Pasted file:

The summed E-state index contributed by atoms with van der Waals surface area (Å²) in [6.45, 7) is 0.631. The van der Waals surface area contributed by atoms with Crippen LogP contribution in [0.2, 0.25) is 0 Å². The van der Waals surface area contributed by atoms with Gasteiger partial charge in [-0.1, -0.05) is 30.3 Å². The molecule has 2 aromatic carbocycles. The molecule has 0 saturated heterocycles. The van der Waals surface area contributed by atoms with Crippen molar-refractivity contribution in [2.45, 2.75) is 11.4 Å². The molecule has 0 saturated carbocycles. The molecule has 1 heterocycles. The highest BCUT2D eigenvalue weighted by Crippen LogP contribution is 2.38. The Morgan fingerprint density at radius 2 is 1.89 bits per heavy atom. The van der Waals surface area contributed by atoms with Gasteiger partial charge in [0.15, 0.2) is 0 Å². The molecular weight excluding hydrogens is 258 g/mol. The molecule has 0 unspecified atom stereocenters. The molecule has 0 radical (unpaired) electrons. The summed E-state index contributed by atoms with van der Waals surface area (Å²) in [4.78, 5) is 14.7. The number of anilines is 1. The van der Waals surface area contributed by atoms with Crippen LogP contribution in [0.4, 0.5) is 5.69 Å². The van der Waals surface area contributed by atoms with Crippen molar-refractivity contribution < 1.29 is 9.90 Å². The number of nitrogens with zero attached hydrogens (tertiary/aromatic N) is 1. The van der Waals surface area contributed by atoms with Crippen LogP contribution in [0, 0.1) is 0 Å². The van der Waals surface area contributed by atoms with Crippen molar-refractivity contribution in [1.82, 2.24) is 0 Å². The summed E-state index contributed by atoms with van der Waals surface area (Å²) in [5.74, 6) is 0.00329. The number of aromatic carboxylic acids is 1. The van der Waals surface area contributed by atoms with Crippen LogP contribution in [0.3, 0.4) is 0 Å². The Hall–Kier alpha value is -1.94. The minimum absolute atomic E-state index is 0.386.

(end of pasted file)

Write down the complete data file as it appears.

The summed E-state index contributed by atoms with van der Waals surface area (Å²) in [6.45, 7) is 0.631. The van der Waals surface area contributed by atoms with Crippen LogP contribution in [0.2, 0.25) is 0 Å². The van der Waals surface area contributed by atoms with Gasteiger partial charge in [-0.1, -0.05) is 30.3 Å². The molecule has 2 aromatic carbocycles. The molecule has 0 saturated heterocycles. The van der Waals surface area contributed by atoms with Crippen molar-refractivity contribution in [2.45, 2.75) is 11.4 Å². The molecule has 0 saturated carbocycles. The molecule has 1 heterocycles. The highest BCUT2D eigenvalue weighted by Crippen LogP contribution is 2.38. The Morgan fingerprint density at radius 2 is 1.89 bits per heavy atom. The van der Waals surface area contributed by atoms with Gasteiger partial charge in [0.15, 0.2) is 0 Å². The molecular weight excluding hydrogens is 258 g/mol. The molecule has 0 unspecified atom stereocenters. The molecule has 0 radical (unpaired) electrons. The summed E-state index contributed by atoms with van der Waals surface area (Å²) in [4.78, 5) is 14.7. The number of anilines is 1. The van der Waals surface area contributed by atoms with Crippen LogP contribution in [0.4, 0.5) is 5.69 Å². The van der Waals surface area contributed by atoms with Crippen molar-refractivity contribution < 1.29 is 9.90 Å². The number of nitrogens with zero attached hydrogens (tertiary/aromatic N) is 1. The van der Waals surface area contributed by atoms with Crippen LogP contribution in [0, 0.1) is 0 Å². The van der Waals surface area contributed by atoms with Crippen molar-refractivity contribution in [1.82, 2.24) is 0 Å². The summed E-state index contributed by atoms with van der Waals surface area (Å²) in [5.74, 6) is 0.00329. The number of aromatic carboxylic acids is 1. The van der Waals surface area contributed by atoms with Crippen LogP contribution in [0.3, 0.4) is 0 Å². The Hall–Kier alpha value is -1.94. The minimum absolute atomic E-state index is 0.386.